ADD incentive TO basic GIVING salary.
The instruction is quite self-explanatory (Add ‘incentive’ and ‘basic’ and store the result in ‘salary’). COBOL is also a high-level language.
As programs grew larger (for example: maintaining a record of all employees, accounts maintenance etc.), even high level languages had certain drawbacks. These languages are also referred to as unstructured form of programming. The reason they are unstructured is because when a large program is written, it becomes very difficult to analyze the program at a later date (by someone else or even by the original programmer himself). There are many reasons for this; one is the use of statements like GOTO in high-level languages. In any program some tasks will either be performed repetitively or the programmer might want the program to execute a different set of instructions if some condition is satisfied. For example in a division program, in case the denominator is 0 then the program should not divide the two numbers; instead it should display an error message. Only if the denominator is not 0 should the program divide the two numbers. This kind of programming is referred to as program flow control. In a larger program there could be various other possibilities and all this was dealt with by using the GOTO statement. If you’ve used BASIC you will be aware that for every instruction that you type, you have to specify a line number (example 10,20,30 and so on). GOTO will be followed by some line number (indicating the instruction that has to be executed next. Ex: 1020 GOTO 50 means that now you want the program flow to go to line number 50).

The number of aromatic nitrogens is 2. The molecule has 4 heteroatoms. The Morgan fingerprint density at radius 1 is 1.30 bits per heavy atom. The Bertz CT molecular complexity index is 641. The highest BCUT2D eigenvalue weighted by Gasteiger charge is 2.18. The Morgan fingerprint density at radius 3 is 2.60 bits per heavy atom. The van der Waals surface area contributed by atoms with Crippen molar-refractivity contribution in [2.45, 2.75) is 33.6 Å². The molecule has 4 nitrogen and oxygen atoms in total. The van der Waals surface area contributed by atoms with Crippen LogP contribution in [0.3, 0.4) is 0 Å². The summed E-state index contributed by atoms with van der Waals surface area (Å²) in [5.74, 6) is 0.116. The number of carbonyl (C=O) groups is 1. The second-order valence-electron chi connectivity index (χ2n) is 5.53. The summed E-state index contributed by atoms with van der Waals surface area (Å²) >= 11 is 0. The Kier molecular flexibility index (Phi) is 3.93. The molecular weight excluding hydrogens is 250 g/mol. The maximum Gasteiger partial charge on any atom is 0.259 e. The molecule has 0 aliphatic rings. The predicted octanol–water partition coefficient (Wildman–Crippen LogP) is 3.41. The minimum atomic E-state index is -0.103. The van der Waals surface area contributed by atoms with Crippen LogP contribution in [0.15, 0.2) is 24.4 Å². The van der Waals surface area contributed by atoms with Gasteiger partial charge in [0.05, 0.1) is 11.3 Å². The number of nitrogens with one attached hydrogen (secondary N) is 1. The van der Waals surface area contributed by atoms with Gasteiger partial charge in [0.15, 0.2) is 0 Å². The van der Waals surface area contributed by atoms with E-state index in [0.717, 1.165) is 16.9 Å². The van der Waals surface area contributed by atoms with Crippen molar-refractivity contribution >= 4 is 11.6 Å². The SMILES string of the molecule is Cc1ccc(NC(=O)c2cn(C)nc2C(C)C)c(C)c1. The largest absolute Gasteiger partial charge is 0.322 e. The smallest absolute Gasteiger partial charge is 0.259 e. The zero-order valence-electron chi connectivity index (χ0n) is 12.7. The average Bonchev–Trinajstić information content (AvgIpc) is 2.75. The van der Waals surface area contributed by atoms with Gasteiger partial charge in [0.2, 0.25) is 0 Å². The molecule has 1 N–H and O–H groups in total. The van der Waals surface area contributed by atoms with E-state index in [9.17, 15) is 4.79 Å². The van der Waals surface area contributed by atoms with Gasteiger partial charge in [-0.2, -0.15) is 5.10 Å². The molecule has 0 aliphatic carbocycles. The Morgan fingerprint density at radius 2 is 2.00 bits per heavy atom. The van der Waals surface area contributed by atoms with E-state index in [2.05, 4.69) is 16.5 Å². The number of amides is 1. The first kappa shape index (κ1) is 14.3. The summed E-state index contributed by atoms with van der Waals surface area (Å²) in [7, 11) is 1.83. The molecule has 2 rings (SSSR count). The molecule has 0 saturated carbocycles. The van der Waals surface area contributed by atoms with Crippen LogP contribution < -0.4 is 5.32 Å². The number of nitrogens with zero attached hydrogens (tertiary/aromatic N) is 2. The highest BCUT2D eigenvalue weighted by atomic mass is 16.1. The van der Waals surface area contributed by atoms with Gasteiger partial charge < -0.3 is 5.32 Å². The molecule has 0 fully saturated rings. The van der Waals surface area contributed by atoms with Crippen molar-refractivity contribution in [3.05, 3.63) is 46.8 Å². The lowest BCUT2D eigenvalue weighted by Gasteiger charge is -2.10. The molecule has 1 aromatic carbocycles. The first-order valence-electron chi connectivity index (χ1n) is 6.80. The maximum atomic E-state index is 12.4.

The problem with this is that in a large program it will become very difficult for anyone to understand the program logic. Imagine reading through 100 lines and then finding one GOTO statement to the 200th line. Then on the 205th line there could be another GOTO statement directing you to the 150th line. This should make it clear as to what is meant by the term ‘unstructured’. This is a major problem with high level languages. Another fact is that high level languages are very far away from the actual hardware. Examples of high-level languages are BASIC, Fortran (Formula Translation), COBOL (Common Business Oriented Language) and LIST (List processing).
Thus to take advantage of high level and low level languages, middle level languages like C and C++ were developed. They were easy to use and tried to retain the advantages of low level languages (i.e. being closer to the architecture).